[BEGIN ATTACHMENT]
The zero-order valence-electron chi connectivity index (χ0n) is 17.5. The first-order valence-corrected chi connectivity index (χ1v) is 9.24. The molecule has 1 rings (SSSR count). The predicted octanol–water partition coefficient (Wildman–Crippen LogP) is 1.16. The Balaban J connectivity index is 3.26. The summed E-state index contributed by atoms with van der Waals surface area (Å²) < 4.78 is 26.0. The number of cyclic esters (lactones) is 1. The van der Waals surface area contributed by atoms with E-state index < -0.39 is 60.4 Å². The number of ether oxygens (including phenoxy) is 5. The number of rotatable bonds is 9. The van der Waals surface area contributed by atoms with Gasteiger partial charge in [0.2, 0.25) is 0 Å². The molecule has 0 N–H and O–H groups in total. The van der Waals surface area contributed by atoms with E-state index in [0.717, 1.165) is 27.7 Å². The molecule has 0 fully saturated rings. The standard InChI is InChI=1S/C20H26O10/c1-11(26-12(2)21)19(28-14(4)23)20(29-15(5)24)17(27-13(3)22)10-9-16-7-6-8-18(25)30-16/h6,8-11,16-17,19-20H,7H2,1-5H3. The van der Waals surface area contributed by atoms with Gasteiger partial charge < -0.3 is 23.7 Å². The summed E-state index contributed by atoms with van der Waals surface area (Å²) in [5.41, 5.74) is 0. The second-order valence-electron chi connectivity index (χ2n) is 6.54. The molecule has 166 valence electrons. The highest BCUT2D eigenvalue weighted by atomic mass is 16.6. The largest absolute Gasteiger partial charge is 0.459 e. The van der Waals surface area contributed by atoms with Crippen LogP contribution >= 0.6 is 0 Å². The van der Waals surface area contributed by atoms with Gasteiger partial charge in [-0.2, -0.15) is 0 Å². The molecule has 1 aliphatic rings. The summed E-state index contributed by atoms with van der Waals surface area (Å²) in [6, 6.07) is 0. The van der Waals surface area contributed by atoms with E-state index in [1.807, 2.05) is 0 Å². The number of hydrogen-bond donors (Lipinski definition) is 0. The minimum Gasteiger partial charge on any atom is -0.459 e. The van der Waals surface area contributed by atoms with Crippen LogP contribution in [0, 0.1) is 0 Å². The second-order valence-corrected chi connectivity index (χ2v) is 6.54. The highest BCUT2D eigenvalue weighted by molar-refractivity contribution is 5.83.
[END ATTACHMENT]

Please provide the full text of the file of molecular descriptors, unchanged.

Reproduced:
The zero-order valence-electron chi connectivity index (χ0n) is 17.5. The first-order valence-corrected chi connectivity index (χ1v) is 9.24. The molecule has 1 rings (SSSR count). The predicted octanol–water partition coefficient (Wildman–Crippen LogP) is 1.16. The Balaban J connectivity index is 3.26. The summed E-state index contributed by atoms with van der Waals surface area (Å²) < 4.78 is 26.0. The number of cyclic esters (lactones) is 1. The van der Waals surface area contributed by atoms with E-state index < -0.39 is 60.4 Å². The number of ether oxygens (including phenoxy) is 5. The number of rotatable bonds is 9. The van der Waals surface area contributed by atoms with Gasteiger partial charge in [0.2, 0.25) is 0 Å². The molecule has 0 N–H and O–H groups in total. The van der Waals surface area contributed by atoms with E-state index in [0.717, 1.165) is 27.7 Å². The molecule has 0 fully saturated rings. The standard InChI is InChI=1S/C20H26O10/c1-11(26-12(2)21)19(28-14(4)23)20(29-15(5)24)17(27-13(3)22)10-9-16-7-6-8-18(25)30-16/h6,8-11,16-17,19-20H,7H2,1-5H3. The van der Waals surface area contributed by atoms with Gasteiger partial charge < -0.3 is 23.7 Å². The summed E-state index contributed by atoms with van der Waals surface area (Å²) in [5.41, 5.74) is 0. The second-order valence-electron chi connectivity index (χ2n) is 6.54. The molecule has 166 valence electrons. The highest BCUT2D eigenvalue weighted by atomic mass is 16.6. The largest absolute Gasteiger partial charge is 0.459 e. The van der Waals surface area contributed by atoms with Crippen LogP contribution >= 0.6 is 0 Å². The van der Waals surface area contributed by atoms with Gasteiger partial charge in [-0.2, -0.15) is 0 Å². The molecule has 1 aliphatic rings. The summed E-state index contributed by atoms with van der Waals surface area (Å²) in [6, 6.07) is 0. The van der Waals surface area contributed by atoms with E-state index in [1.807, 2.05) is 0 Å². The number of hydrogen-bond donors (Lipinski definition) is 0. The minimum Gasteiger partial charge on any atom is -0.459 e. The van der Waals surface area contributed by atoms with Crippen LogP contribution in [0, 0.1) is 0 Å². The second-order valence-corrected chi connectivity index (χ2v) is 6.54. The highest BCUT2D eigenvalue weighted by molar-refractivity contribution is 5.83.